Journal of Chemical Ecology

, Volume 31, Issue 2, pp 287–302

Effects of Quantitative Variation in Allelochemicals in Plantago lanceolata on Development of a Generalist and a Specialist Herbivore and their Endoparasitoids

  • Jeffrey A. Harvey
  • Saskya Van Nouhuys
  • Arjen Biere


Studies in crop species show that the effect of plant allelochemicals is not necessarily restricted to herbivores, but can extend to (positive as well as negative) effects on performance at higher trophic levels, including the predators and parasitoids of herbivores. We examined how quantitative variation in allelochemicals (iridoid glycosides) in ribwort plantain, Plantago lanceolata, affects the development of a specialist and a generalist herbivore and their respective specialist and generalist endoparasitoids. Plants were grown from two selection lines that differed ca. 5-fold in the concentration of leaf iridoid glycosides. Development time of the specialist herbivore, Melitaea cinxia, and its solitary endoparasitoid, Hyposoter horticola, proceeded most rapidly when reared on the high iridoid line, whereas pupal mass in M. cinxia and adult mass in H. horticola were unaffected by plant line. Cotesia melitaearum, a gregarious endoparasitoid of M. cinxia, performed equally well on hosts feeding on the two lines of P. lanceolata. In contrast, the pupal mass of the generalist herbivore, Spodoptera exigua, and the emerging adult mass of its solitary endoparasitoid, C. marginiventris, were significantly lower when reared on the high line, whereas development time was unaffected. The results are discussed with regards to (1) differences between specialist and generalist herbivores and their natural enemies to quantitative variation in plant secondary chemistry, and (2) potentially differing selection pressures on plant defense.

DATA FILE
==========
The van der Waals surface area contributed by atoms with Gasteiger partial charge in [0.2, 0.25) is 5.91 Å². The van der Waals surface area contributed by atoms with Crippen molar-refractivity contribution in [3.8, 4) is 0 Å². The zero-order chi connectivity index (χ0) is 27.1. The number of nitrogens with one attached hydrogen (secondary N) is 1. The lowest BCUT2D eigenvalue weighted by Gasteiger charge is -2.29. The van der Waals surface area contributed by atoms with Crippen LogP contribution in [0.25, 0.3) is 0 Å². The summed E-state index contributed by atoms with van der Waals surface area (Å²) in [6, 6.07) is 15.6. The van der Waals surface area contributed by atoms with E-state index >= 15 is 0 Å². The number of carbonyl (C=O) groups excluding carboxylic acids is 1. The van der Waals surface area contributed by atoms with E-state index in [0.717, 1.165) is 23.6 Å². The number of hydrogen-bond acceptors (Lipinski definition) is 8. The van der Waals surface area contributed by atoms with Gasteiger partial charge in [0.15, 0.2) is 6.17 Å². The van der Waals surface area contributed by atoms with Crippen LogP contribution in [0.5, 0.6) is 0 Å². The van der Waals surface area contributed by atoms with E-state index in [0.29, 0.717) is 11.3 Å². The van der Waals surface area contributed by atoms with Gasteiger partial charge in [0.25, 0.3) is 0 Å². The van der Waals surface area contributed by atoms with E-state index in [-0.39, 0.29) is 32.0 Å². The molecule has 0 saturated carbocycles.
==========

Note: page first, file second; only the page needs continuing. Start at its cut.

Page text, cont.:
Chemical defense iridoid glycosides Melitaea cinxia multitrophic interactions Plantago lanceolata Spodoptera exigua 


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Copyright information

© Springer Science + Business Media, Inc. 2005

Authors and Affiliations

  • Jeffrey A. Harvey
    • 1
  • Saskya Van Nouhuys
    • 2
    • 3
  • Arjen Biere
    • 4
  1. 1.Department of Multitrophic InteractionsNetherlands Institute of Ecology NIOO-KNAWThe Netherlands
  2. 2.Department of Ecology and Evolutionary BiologyCornell University Corson HallIthacaUSA
  3. 3.Metapopulation Research Group, Department of Ecology and SystematicsUniversity of HelsinkiHelsinkiFinland
  4. 4.Department of Plant Population BiologyNetherlands Institute of Ecology NIOO-KNAWHeterenThe Netherlands

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